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  • Tax

    Higher and lower tax paye rates - definition?

    Silly question but....

    If for example you were a landlord who only received money from rental properties. (ie no additional job). and you had an INCOME of say 60k but after costs make a PROFIT of 40k.

    Would you be a lower or higher rate tax payer?

    I'm a little confused as I know if your a an employee for example earning a salary you would be classed as a higher rate tax payer upon earning over around 45k.

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    Jacko, Have you factored S24 into your figures?

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    Jacko,

    Assuming the following;

    •  You are effectively a sole trader and complete accounts and a tax return each year
    • Your £20K costs are legitimately costs incurred in doing your property letting business ( not salary payments of any kind) and not any benefits in kind
    • You have deducted the interest payments / tax relief on finance correctly (as S24 above)
    • You are talking about the 17/18 tax year starting April 2017 ( Higher rate limit £33501 to £150000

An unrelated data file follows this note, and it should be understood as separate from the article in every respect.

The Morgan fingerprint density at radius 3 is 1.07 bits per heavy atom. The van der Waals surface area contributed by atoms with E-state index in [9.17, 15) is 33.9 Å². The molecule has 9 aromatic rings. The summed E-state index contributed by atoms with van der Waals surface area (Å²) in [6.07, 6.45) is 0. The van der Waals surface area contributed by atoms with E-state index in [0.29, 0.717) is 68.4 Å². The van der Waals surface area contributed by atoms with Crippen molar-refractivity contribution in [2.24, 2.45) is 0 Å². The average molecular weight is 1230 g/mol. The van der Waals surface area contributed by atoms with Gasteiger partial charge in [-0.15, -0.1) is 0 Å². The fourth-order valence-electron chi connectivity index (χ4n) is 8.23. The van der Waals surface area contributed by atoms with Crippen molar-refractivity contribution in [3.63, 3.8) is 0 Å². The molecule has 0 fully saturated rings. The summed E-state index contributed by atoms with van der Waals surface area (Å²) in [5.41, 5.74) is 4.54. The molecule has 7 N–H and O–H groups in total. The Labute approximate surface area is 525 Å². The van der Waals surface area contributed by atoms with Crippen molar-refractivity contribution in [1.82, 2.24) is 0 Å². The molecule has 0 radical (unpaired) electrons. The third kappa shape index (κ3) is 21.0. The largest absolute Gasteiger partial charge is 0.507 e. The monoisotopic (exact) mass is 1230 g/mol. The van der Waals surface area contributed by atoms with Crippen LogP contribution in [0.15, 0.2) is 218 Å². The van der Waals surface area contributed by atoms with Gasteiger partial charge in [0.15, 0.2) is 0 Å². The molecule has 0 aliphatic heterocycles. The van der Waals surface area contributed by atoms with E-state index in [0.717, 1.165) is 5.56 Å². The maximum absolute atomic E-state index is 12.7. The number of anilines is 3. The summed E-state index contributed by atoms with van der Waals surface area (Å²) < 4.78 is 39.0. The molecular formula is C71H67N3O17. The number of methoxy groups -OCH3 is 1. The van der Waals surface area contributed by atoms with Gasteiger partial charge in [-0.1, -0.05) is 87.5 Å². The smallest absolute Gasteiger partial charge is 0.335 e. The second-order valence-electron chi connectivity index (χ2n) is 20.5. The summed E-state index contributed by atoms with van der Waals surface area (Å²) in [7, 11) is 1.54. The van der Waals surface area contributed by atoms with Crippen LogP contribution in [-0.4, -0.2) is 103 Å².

• You do not receive any further taxable income.

    You should pay tax on your profit not turnover, with the personnel allowance at £11,500  you would need profit after tax and costs of £45K to hit the higher rate.

    I am not a tax expert, please seek professional advice, I hope this helps for now. 

    Check out HMRC examples;

    https://www.gov.uk/guidance/changes-to-t...nance-cost


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    I am a landlord who only receives money from rental properties (and a small amount from savings).

    The rental income I receive each year is a little over £50k.  My non-finance expenses are ~£10k, and my  finance expenses ~£15k. Self employed people are allowed to deduct  most of the costs of doing business from their gross income and are taxed on the profits.

    My profit is ~£25k., but that is no longer the relvant number as there is a special rule for landlords commonly called S24. This is restricting the amount of relief for finance costs.

    Last tax year only 75% of finance costs could be deducted before the tax rate was calculated., That is decreasing by 25% each year  until it gets to zer

    In the example you gave you didn't distinguisg between finance and other costs. If they were 100% finance costs you would be right on the borderline for last yesr, but since there mist be some allowable costs. For this tax year they may or may not be a higher rate payer depending on how much of their costs are finance costs.

    Note that after the tax is calculated ignoring some of the finace costs you then get 20% tax relief on the part of the costs that was not deducted. If you remain a basic rate taxpauer this cancel out the change, but if you are or become a higher rate taxpayer  you would pay more tax.

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